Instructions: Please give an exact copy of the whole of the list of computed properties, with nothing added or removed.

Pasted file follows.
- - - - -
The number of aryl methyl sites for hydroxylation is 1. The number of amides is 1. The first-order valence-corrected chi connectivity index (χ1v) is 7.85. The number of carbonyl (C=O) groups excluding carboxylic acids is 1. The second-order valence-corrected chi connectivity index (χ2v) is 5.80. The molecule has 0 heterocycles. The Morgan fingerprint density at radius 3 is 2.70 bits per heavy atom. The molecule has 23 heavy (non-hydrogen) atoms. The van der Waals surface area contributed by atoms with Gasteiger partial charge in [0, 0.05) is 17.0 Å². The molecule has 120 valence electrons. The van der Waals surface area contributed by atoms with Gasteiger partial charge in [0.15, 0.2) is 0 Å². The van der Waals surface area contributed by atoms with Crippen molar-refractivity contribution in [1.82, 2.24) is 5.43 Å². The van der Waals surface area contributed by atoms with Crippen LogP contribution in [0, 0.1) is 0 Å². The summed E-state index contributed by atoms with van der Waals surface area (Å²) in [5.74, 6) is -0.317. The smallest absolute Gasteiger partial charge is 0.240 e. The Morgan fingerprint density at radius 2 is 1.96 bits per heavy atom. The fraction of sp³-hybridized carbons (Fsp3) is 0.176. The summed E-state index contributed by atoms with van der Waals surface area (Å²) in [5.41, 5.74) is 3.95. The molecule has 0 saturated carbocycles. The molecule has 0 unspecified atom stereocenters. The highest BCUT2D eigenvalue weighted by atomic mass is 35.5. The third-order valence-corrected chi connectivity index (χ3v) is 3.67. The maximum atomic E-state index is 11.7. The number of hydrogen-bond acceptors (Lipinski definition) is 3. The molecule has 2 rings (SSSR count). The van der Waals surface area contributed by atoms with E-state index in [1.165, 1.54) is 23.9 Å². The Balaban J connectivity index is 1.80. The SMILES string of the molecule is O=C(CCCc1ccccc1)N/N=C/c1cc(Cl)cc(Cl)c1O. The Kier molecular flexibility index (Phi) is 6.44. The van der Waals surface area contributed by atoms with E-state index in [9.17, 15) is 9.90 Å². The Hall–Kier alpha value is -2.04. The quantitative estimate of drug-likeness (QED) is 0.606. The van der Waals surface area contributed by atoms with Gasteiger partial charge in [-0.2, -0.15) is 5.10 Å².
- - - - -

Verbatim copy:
The number of aryl methyl sites for hydroxylation is 1. The number of amides is 1. The first-order valence-corrected chi connectivity index (χ1v) is 7.85. The number of carbonyl (C=O) groups excluding carboxylic acids is 1. The second-order valence-corrected chi connectivity index (χ2v) is 5.80. The molecule has 0 heterocycles. The Morgan fingerprint density at radius 3 is 2.70 bits per heavy atom. The molecule has 23 heavy (non-hydrogen) atoms. The van der Waals surface area contributed by atoms with Gasteiger partial charge in [0, 0.05) is 17.0 Å². The molecule has 120 valence electrons. The van der Waals surface area contributed by atoms with Gasteiger partial charge in [0.15, 0.2) is 0 Å². The van der Waals surface area contributed by atoms with Crippen molar-refractivity contribution in [1.82, 2.24) is 5.43 Å². The van der Waals surface area contributed by atoms with Crippen LogP contribution in [0, 0.1) is 0 Å². The summed E-state index contributed by atoms with van der Waals surface area (Å²) in [5.74, 6) is -0.317. The smallest absolute Gasteiger partial charge is 0.240 e. The Morgan fingerprint density at radius 2 is 1.96 bits per heavy atom. The fraction of sp³-hybridized carbons (Fsp3) is 0.176. The summed E-state index contributed by atoms with van der Waals surface area (Å²) in [5.41, 5.74) is 3.95. The molecule has 0 saturated carbocycles. The molecule has 0 unspecified atom stereocenters. The highest BCUT2D eigenvalue weighted by atomic mass is 35.5. The third-order valence-corrected chi connectivity index (χ3v) is 3.67. The maximum atomic E-state index is 11.7. The number of hydrogen-bond acceptors (Lipinski definition) is 3. The molecule has 2 rings (SSSR count). The van der Waals surface area contributed by atoms with E-state index in [1.165, 1.54) is 23.9 Å². The Balaban J connectivity index is 1.80. The SMILES string of the molecule is O=C(CCCc1ccccc1)N/N=C/c1cc(Cl)cc(Cl)c1O. The Kier molecular flexibility index (Phi) is 6.44. The van der Waals surface area contributed by atoms with E-state index in [9.17, 15) is 9.90 Å². The Hall–Kier alpha value is -2.04. The quantitative estimate of drug-likeness (QED) is 0.606. The van der Waals surface area contributed by atoms with Gasteiger partial charge in [-0.2, -0.15) is 5.10 Å².